This treatment option isn't for everybody — clear aligners are only meant to treat mild to moderate cases of malocclusion, which is why the prices are able to stay so low.
If you think you might be a candidate for treatment with clear aligners, have a look at some of our top picks below:
- Complete treatment 100% remotely
- Amazing customer service
- Nighttime-only option
- $1,495 or $58/month
NewSmile aligners are made from the clearest Essix plastic and come with a daytime or nighttime-only option to suit you. For just $1,495 you'll receive everything you need to straighten and whiten your teeth – and maintain your new smile:
- Home impression kit
- Full aligner treatment
- Free whitening
- First set of retainers
- A full refund if you're not a good fit
NewSmile goes above and beyond to provide a great experience to all their customers, beginning with a live video call to help you with your teeth impressions. Mail these back, and they'll send a 3D Treatment Preview for you to approve before going ahead.
- Complete treatment 100% remotely
- 6 month average treatment time
- Nighttime-only option
- $1,145 or $95/month
If you're looking for the best value aligner package, here it is! For just $1,145 you'll get:
- Impression kit
- Full aligner treatment course
- Free teeth whitening kit
- Your first set of retainers
In short, everything needed to straighten your teeth remotely and keep them looking great, with a full money-back guarantee if you're not a suitable candidate.
This low price doesn't mean you're compromising on quality of care, though. ALIGNERCO just choose not to put so much into marketing, and they pass on the savings to their customers. They are also known for their responsive and helpful customer care, which is important when you're doing things from home.
Plus, if you're in New York, you can visit their SmileStudio for a free consultation and help taking your impressions.
Nighttime-only aligners are also available for anyone who doesn't want to wear aligners during the day.
- 3-4 month average treatment time
- Assessed and planned by orthodontists
- Includes whitening and first retainers
- $1,999 or $70/month
Byte's HyperByte technology uses High Frequency Vibration to help your teeth move faster and with minimal discomfort. Their average treatment time is just 3-4 months, compared to 6 months for most others.
Treatment includes your first set of retainers. You'll also get their BrightByte 3-in-1 foam to whiten your teeth, clean your aligners and freshen your breath. And their Byte-for-life guarantee means you'll get free adjustments if your teeth start to move again.
Begin by ordering an impression kit so their orthodontists can assess whether you're a good match.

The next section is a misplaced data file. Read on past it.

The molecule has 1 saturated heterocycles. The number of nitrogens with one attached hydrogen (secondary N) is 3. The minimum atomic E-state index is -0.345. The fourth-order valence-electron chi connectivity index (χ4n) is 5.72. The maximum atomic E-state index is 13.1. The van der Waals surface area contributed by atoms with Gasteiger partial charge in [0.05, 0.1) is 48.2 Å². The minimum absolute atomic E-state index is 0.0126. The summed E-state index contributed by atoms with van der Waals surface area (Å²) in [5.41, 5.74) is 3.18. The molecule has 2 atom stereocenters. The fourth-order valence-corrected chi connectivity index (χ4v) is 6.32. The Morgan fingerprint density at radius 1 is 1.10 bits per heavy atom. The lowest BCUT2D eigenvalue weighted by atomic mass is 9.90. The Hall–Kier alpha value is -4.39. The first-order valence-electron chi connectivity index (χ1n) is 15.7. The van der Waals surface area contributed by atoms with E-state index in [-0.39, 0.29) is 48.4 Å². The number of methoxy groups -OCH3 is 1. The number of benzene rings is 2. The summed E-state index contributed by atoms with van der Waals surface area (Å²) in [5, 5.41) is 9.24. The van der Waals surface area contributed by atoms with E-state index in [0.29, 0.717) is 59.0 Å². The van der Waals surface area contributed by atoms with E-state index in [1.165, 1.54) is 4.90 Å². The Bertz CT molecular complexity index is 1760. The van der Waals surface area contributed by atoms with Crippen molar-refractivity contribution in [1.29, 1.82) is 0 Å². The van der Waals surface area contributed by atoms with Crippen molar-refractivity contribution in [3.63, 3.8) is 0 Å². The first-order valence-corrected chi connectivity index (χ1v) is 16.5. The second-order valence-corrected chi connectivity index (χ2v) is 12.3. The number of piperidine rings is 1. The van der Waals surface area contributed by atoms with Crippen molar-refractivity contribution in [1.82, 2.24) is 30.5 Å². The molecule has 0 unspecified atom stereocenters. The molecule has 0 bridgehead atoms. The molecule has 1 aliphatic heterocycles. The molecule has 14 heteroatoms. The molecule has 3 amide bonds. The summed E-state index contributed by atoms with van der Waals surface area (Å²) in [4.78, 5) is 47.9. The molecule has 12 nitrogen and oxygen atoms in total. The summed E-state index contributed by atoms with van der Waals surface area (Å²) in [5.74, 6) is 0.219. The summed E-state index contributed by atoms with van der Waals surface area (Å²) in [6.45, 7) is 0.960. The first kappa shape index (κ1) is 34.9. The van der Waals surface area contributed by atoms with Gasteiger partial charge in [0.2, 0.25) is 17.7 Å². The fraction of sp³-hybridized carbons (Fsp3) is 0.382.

- Single-arch treatment option
- Nighttime aligners available
- Free refinements & 2 sets of retainers
- $699 (single-arch) or $999 (dual-arch)
Smileie's aligner treatment is not only affordable, but flexible too. You have the option of single-arch treatment for just your top or bottom teeth, as well as nighttime-only treatment. And whichever package you choose, monthly payments are available.
On top of this, Smileie offers a 100% satisfaction guarantee which includes free refinements if needed. Their aligners are made in the US and treatment takes 4-6 months on average.
Get the best discount when you purchase your aligner package up-front, including:
- Home impression kit
- Teeth whitening kit
- Two sets of retainers
- A full refund if you're not a good candidate
Packages start at $699 for single-arch treatment. Click below to check for current discounts!
If you're looking for a discreet way to straighten your teeth, both Invisalign and lingual braces are valid options. The main difference between these two orthodontic treatment options is that Invisalign consists of clear plastic trays and lingual braces comprise a series of brackets and wires.
There may be differences in treatment time, and lingual braces are usually more expensive than Invisalign. Ultimately, however, you'll need to speak with your dentist or orthodontist about which option is best for you.
Can lingual braces treat problems Invisalign can't?
Yes. There are around 10% of cases where Invisalign isn't robust enough to treat. For these particularly severe cases of malocclusion, you'll need a bracket and wire system.
Are lingual braces cheaper than Invisalign?
No. Lingual braces cost from $5,000 to $13,000, and Invisalign costs between $3,500 and $8,500. Both options are on average more expensive than traditional braces.
Do lingual braces take longer than Invisalign?
The treatment time for lingual braces is from 10 to 20 months, and the treatment time for Invisalign is between 12 and 20 months. These are just averages, and each case is different.
NCBI: A systematic review of the accuracy and efficiency of dental movements with Invisalign. Consulted 28th July 2021.